In Chicago, Female Public Defenders Want Men In Lockup To Keep It In Their Pants
In Chicago, an odd mix of brazen action by detainees in jail and declining budgets is keeping public defenders from talking to their clients in the lockup areas behind county courtrooms.
Cook County Public Defender Amy Campanelli says this will continue until authorities can find a way to stop some of the men in custody from exposing themselves to female attorneys.
Campanelli says the majority — 60 percent — of the assistant public defenders in her office are women who often talk to clients in the lockup areas before they're brought into the courtroom. But, increasingly, there's been a problem.
"And it's not the client they are talking to," she explains. "It's another inmate over to the side ... exposes themselves, pull downs their pants, sometimes goes further than that. It's disgusting, it's awful and my lawyers are being assaulted. It's an assault."
Since January, more than 200 detainees have been charged with indecent exposure. Most of those incidents involve correctional officers and jail personnel.
"I've had men go in and talk to them in groups and say, 'Do you understand what you are doing, it could affect your case? If you do it three times you're going to have to register as a sex offender here in Illinois.' It doesn't deter them," she says.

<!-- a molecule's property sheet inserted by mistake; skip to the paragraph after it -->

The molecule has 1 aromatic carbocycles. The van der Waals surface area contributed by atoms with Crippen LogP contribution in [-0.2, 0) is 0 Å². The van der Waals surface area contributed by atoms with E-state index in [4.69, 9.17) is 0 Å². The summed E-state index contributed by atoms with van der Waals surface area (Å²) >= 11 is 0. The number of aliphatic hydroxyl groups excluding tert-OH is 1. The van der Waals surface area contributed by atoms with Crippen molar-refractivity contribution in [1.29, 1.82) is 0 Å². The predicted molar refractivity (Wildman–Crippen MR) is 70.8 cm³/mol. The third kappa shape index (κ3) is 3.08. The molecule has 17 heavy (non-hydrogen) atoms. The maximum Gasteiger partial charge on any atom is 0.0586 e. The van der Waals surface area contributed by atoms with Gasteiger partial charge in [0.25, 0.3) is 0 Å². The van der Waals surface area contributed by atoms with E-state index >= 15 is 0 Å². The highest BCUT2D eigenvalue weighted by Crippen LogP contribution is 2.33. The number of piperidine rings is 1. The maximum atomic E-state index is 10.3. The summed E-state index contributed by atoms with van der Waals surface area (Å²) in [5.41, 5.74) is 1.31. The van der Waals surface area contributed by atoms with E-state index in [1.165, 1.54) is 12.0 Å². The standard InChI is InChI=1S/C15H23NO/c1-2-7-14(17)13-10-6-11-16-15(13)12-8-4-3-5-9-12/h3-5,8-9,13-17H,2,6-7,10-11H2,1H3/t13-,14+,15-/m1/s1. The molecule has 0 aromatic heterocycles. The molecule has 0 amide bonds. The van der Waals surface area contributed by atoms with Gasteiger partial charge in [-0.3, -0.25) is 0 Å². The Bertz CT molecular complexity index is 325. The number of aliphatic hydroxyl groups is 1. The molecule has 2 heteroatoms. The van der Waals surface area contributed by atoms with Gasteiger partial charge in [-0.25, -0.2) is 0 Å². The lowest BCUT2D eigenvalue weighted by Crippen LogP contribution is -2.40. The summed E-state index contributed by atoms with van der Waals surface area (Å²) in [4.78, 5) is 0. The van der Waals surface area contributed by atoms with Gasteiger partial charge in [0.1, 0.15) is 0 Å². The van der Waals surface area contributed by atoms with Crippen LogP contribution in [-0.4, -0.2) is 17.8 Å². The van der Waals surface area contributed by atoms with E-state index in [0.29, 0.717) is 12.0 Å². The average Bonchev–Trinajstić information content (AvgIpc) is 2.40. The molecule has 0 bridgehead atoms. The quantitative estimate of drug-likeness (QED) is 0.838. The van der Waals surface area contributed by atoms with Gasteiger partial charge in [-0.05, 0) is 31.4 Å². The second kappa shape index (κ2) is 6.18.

Cara Smith, the Cook County Sheriff Department's policy director, says unfortunately this is behavior that's prevalent in correctional settings.
"These are overwhelmingly maximum security inmates charged with very serious crimes, likely looking at lengthy prison terms," Smith says. "It's very, very difficult to find effective tools to manage behavior."
And, the Sheriff's office has tried things, such as restricted visits and special uniforms.
Public Defender Campanelli objected to a push by the sheriff to make indecent exposure a felony. She says what works is having sheriff's deputies monitor the lockup.
"And the minute a man tries to do something like this, they need to be taken out of the lockup, taken back to jail and they don't get to see the judge," she says.
The problem, Smith says, is a shaky county budget, which means no money to pay overtime for deputies to monitor the lockups. But civilians have been hired recently for that job.
Meantime Campanelli plans to talk Monday with county judges about other places in the courthouse where public defenders can meet with their clients free of harassment.
Copyright 2020 NPR. To see more, visit https://www.npr.org.